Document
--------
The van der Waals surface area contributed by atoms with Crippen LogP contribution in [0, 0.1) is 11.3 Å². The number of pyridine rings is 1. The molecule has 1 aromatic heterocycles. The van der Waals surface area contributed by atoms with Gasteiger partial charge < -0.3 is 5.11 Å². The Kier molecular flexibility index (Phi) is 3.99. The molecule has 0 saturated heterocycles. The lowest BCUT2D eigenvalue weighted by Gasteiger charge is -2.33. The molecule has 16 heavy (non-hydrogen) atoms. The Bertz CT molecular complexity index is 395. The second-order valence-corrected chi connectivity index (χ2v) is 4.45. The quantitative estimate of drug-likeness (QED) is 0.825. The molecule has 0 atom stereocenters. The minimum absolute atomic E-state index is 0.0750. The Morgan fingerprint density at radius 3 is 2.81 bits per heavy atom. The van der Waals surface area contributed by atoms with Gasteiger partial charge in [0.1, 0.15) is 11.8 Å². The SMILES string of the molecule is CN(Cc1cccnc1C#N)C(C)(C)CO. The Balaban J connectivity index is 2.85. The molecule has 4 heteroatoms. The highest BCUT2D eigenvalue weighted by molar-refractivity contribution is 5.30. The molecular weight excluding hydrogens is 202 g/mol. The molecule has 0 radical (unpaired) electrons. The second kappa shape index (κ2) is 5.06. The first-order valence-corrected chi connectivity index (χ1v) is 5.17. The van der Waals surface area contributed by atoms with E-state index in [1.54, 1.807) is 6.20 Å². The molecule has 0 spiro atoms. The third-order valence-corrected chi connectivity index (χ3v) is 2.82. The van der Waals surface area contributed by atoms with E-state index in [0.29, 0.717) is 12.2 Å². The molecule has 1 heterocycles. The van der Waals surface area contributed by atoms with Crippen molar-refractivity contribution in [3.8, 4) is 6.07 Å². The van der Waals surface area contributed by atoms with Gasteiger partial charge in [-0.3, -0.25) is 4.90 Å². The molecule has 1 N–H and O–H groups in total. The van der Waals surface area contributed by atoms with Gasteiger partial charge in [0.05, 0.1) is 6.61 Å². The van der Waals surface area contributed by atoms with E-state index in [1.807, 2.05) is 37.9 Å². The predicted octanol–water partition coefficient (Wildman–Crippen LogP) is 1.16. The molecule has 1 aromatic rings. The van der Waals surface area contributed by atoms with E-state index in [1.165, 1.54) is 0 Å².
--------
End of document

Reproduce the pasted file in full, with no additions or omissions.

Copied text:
The van der Waals surface area contributed by atoms with Crippen LogP contribution in [0, 0.1) is 11.3 Å². The number of pyridine rings is 1. The molecule has 1 aromatic heterocycles. The van der Waals surface area contributed by atoms with Gasteiger partial charge < -0.3 is 5.11 Å². The Kier molecular flexibility index (Phi) is 3.99. The molecule has 0 saturated heterocycles. The lowest BCUT2D eigenvalue weighted by Gasteiger charge is -2.33. The molecule has 16 heavy (non-hydrogen) atoms. The Bertz CT molecular complexity index is 395. The second-order valence-corrected chi connectivity index (χ2v) is 4.45. The quantitative estimate of drug-likeness (QED) is 0.825. The molecule has 0 atom stereocenters. The minimum absolute atomic E-state index is 0.0750. The Morgan fingerprint density at radius 3 is 2.81 bits per heavy atom. The van der Waals surface area contributed by atoms with Gasteiger partial charge in [0.1, 0.15) is 11.8 Å². The SMILES string of the molecule is CN(Cc1cccnc1C#N)C(C)(C)CO. The Balaban J connectivity index is 2.85. The molecule has 4 heteroatoms. The highest BCUT2D eigenvalue weighted by molar-refractivity contribution is 5.30. The molecular weight excluding hydrogens is 202 g/mol. The molecule has 0 radical (unpaired) electrons. The second kappa shape index (κ2) is 5.06. The first-order valence-corrected chi connectivity index (χ1v) is 5.17. The van der Waals surface area contributed by atoms with E-state index in [1.54, 1.807) is 6.20 Å². The molecule has 0 spiro atoms. The third-order valence-corrected chi connectivity index (χ3v) is 2.82. The van der Waals surface area contributed by atoms with E-state index in [0.29, 0.717) is 12.2 Å². The molecule has 1 heterocycles. The van der Waals surface area contributed by atoms with Crippen molar-refractivity contribution in [3.8, 4) is 6.07 Å². The van der Waals surface area contributed by atoms with Gasteiger partial charge in [-0.3, -0.25) is 4.90 Å². The molecule has 1 N–H and O–H groups in total. The van der Waals surface area contributed by atoms with Gasteiger partial charge in [0.05, 0.1) is 6.61 Å². The van der Waals surface area contributed by atoms with E-state index in [1.807, 2.05) is 37.9 Å². The predicted octanol–water partition coefficient (Wildman–Crippen LogP) is 1.16. The molecule has 1 aromatic rings. The van der Waals surface area contributed by atoms with E-state index in [1.165, 1.54) is 0 Å².